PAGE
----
Coping with Rejection: Why Our Minds Weave Plausible, But Hurtful, Narratives

All of us have a natural tendency to personalize. We see the dyad and interpret it through a causal lens. So, if I try to make a friend and that person isn’t interested, my attempts are conceived of as the causes of my rejection. It’s a simple, yet often illusory interpretation. But, it makes sense and fits the observed data, therefore we maintain it. And that’s an aspect of the functions of our brains.

It’s often thought that brains weave truthful tales and have evolved to perceive reality; in fact, it also seems that they’ve evolved to provide comfort and aid anxiety even at the expense of truth, as noted by psychologist Amos Tversky. While a rejection may sting, it does so less than fear. Personalization at once provides a sense of assurance, and thus closure, and, possibly, control; for, if I’m the cause of the rejection, then maybe I can change the other’s mind. Randomness, for most, is hard to tolerate. But randomness is what we usually get.

Additionally, we have a tendency to inflate our own abilities while significantly undervaluing those of others; most people think they’re smarter than average, even though they can’t all be. And the faults we easily find in someone else, we, as often, can’t discover in ourselves. Our egos, or desire to be right, provide more support for personalized assumptions. So, all of this begs the question: Can we be spared of our self-imposed suffering, which comes by way of our erroneous interpretations?

In a recent session with a brilliant client, who is unquestionably more rational than the norm, we learned of his tendency to take on risky gambles while foregoing easy wins. He told me a story about a beautiful woman who approached him and offered him her phone number; in response, he decided not to call her. His friends couldn’t understand his choice, and he struggled to as well. A guy who did so well with calculating odds in other areas continued to pursue seemingly lost causes when it came to love. To him, the odds were reversed, as he couldn’t trust her intentions or at least believe that she’d sustain them. In his mind, the sure thing was actually not so certain, and the lost causes held higher probabilities of success, or at least that’s how he behaved. In addition, the scenarios he chose were win-win games. If he succeed, he’d feel good about himself in completing a daunting task; if he failed, he could remind himself that the woman he pursued was unattainable in general. So, what about the woman who was attracted to him? The odds are that she personalized.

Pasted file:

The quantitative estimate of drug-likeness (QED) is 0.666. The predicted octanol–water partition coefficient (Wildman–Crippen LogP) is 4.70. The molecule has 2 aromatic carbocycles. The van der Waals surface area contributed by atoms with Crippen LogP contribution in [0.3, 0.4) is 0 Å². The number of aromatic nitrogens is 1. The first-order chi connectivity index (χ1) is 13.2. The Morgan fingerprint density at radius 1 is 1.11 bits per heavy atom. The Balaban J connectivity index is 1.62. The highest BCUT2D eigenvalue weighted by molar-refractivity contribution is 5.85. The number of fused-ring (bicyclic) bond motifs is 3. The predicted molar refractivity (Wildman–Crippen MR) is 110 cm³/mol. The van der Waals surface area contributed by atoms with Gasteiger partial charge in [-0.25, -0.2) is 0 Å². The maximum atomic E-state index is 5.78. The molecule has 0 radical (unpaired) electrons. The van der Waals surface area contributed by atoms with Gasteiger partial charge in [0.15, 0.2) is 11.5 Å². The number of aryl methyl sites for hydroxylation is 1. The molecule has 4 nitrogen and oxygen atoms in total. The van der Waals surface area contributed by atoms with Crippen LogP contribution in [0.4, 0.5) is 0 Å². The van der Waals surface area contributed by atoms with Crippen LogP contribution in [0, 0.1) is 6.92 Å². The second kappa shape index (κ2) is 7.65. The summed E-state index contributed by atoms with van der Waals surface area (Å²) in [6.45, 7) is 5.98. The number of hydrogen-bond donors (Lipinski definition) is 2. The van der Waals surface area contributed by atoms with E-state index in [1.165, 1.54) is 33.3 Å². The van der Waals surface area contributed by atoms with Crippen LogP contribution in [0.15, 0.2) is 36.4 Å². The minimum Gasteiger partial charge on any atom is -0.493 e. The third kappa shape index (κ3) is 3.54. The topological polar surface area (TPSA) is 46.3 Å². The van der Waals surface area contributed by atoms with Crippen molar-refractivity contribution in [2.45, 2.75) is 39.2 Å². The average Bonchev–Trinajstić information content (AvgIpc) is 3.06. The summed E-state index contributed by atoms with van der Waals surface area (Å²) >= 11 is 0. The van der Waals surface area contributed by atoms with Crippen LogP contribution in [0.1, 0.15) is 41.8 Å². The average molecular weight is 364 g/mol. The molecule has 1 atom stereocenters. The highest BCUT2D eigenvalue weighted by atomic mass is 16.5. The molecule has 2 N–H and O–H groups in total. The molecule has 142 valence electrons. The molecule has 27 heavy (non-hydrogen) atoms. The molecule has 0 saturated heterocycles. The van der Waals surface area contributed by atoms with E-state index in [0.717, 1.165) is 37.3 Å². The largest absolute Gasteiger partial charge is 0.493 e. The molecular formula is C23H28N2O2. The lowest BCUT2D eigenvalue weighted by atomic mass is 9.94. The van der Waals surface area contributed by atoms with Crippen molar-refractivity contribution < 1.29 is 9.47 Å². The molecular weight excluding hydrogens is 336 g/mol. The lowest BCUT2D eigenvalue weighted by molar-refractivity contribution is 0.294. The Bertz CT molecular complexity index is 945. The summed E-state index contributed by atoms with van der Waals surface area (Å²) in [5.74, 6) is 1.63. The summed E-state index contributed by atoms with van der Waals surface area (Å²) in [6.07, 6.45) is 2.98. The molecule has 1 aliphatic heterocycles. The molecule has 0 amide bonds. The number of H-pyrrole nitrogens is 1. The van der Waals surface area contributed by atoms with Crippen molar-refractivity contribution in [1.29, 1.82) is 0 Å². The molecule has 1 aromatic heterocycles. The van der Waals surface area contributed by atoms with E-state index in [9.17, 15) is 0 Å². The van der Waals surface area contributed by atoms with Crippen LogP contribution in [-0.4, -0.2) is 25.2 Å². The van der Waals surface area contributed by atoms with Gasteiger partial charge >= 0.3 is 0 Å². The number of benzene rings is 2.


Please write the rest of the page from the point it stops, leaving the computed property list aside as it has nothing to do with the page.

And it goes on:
Since most heterosexual women don’t pursue much, as is the social norm, when they do, they likely view the small sample as indicative of their value, or at least can. If you were to ask this woman if she believed that the man she gave her phone number to rejected her because he didn’t like her, she’d probably say yes, unless she frequently approached men she was attracted to and had an inordinate amount of confidence in herself. But, if she knew my client and witnessed his tendency to pass on love, she’d know that the appearance was deceptive and, if she also believed she was unlovable, that her sample size was too small. Her rejection was simply a random occurrence. She couldn’t have known that my client struggled with intimacy and that she just happened to pick someone who was emotionally unavailable, which indirectly could have contributed to her personalized reaction.

As difficult as it may be to accept, people can just as easily be rejected because the person whom they’re fond of idealizes them rather the undervalues them. Our minds are quick to search for certainty and closure, and even to create a sense of control, so it’s up to us to learn to live with the ambiguity.

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